Step Five of How to Pass the Bar Exam:
Make a Daily Bar Exam Study Schedule
Here, we discuss how to create a daily bar exam study schedule. Why is it important to have a daily bar exam study schedule in place? You may have heard, “the bar exam is a marathon, not a sprint.” In other words, what you do everyday matters and will make a difference in whether you pass the bar exam. Building positive habits from the beginning is important!
If you are taking a commercial course, you may have an overall schedule in place—i.e., the subjects you will be learning on certain days. However, you may struggle with what you should do each day. Here, we give you a sample daily bar exam study schedule, we tell you what to incorporate into your daily bar exam study schedule, and we tell you how your schedule may differ from the sample schedule.
Sample daily bar exam study schedule
Here is a sample daily bar exam study schedule. This schedule contains all of the components necessary to succeed on the bar exam. It will be discussed next. To make it bigger, you can click on it and it will open in a new tab.
What to include in your daily bar exam study schedule
As you can see from the above sample bar exam study schedule, there are a few items you want to include in your schedule on a daily basis:
- Lecture. Listening to lecture is a critical component of your bar review course. A lecture should help you understand the law (so you can best memorize it and apply it!)
- Memorize the law. Many students do not prioritize this! Do not put this off until your review period. Make sure that you are memorizing the law on a daily basis. It is best to memorize within 24 hours after you attend lecture. The material is freshest in your mind at that point! Start with the highly tested areas so you are maximizing your study time.
- Complete essays, multiple-choice questions, and Multistate Performance Tests (MPTs) (if your state bar exam has MPTs). It is critical to practice applying what you know every day.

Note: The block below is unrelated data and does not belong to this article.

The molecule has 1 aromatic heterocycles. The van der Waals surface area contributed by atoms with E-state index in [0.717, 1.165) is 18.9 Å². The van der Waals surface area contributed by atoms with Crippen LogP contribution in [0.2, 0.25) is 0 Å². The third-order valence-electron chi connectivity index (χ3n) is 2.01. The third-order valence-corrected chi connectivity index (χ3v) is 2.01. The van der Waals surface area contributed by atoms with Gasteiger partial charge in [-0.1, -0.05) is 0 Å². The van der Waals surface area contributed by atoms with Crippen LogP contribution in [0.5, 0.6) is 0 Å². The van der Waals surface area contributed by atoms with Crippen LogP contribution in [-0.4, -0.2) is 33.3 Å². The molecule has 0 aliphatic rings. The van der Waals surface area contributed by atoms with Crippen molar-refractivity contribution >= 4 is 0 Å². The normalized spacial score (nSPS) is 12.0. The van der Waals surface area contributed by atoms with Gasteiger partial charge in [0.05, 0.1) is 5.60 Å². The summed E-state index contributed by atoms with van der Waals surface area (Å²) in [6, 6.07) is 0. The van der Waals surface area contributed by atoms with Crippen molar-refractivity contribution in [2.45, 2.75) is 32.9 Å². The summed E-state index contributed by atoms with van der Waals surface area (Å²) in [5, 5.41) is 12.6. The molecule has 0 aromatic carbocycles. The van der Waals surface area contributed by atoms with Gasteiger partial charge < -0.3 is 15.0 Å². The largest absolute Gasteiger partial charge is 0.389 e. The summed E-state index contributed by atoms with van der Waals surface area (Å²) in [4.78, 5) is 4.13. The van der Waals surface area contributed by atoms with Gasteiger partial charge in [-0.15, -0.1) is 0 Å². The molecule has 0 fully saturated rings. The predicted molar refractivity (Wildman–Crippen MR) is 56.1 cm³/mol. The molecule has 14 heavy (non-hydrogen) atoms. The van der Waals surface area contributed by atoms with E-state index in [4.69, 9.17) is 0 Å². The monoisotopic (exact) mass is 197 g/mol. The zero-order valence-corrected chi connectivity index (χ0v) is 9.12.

- Exercise. Some students forego exercise so they can study more. But, you will study much more efficiently and find you are much more productive if you incorporate exercise into your daily routine. You don’t have to train for a marathon. Even something small, like going on a walk to clear your head, will do wonders for your ability to understand difficult concepts, focus, and retain information.
- Regular breaks. We advise you to take breaks every day (i.e., at breakfast time, lunchtime, dinner time, and to exercise). We also advise you to take longer breaks at least once a week. You can easily take a full day off every week during bar prep if you are spending the other six days studying effectively.
How your study schedule may differ from the sample study schedule
We don’t recommend that you just copy and paste the schedule above! Here are some ways your schedule may differ from the sample schedule above:
- You may study at different times. If you do your best work in the morning, 10:00 a.m. might be too late to get started. You may want to start studying at 5:00 a.m. and end much earlier. Tailor your schedule to when you do your best work!
- You may want to listen to lecture later in the afternoon. Some students find it more helpful to get their hard work of memorizing or answering practice questions done in the morning. They prefer to listen to lectures later since this is a more passive activity.
- You may want to spend six days instead of seven days a week studying. In fact, we recommend this! Breaks are important and often students find it helpful to have a day to clear their head and gear up for the next week.
- You may want to switch up your daily routine. Some people thrive with structure and doing the same things each day. Others want to mix things up! If you like to mix things up, you may want to flip-flop your schedules some days (i.e., complete essay and MBE questions in the morning, and lecture/memorization in the evening).
Your schedule may also look completely different than what we laid out, and that is okay! This is just a sample schedule.
The last note we want to make is that at some point during the week, it is a good idea to take a few minutes to reflect on what is working for you and what isn’t. For example, if you are spending a long time on lectures and don’t find them very helpful, is there a way you can spend less time on lectures—e.g., watch them on 1.5x or 2x the speed? Consider how you can tweak your schedule each week to make it the most efficient schedule for you!
Go to the next topic, Step Six: Study Smart for the Bar Exam.
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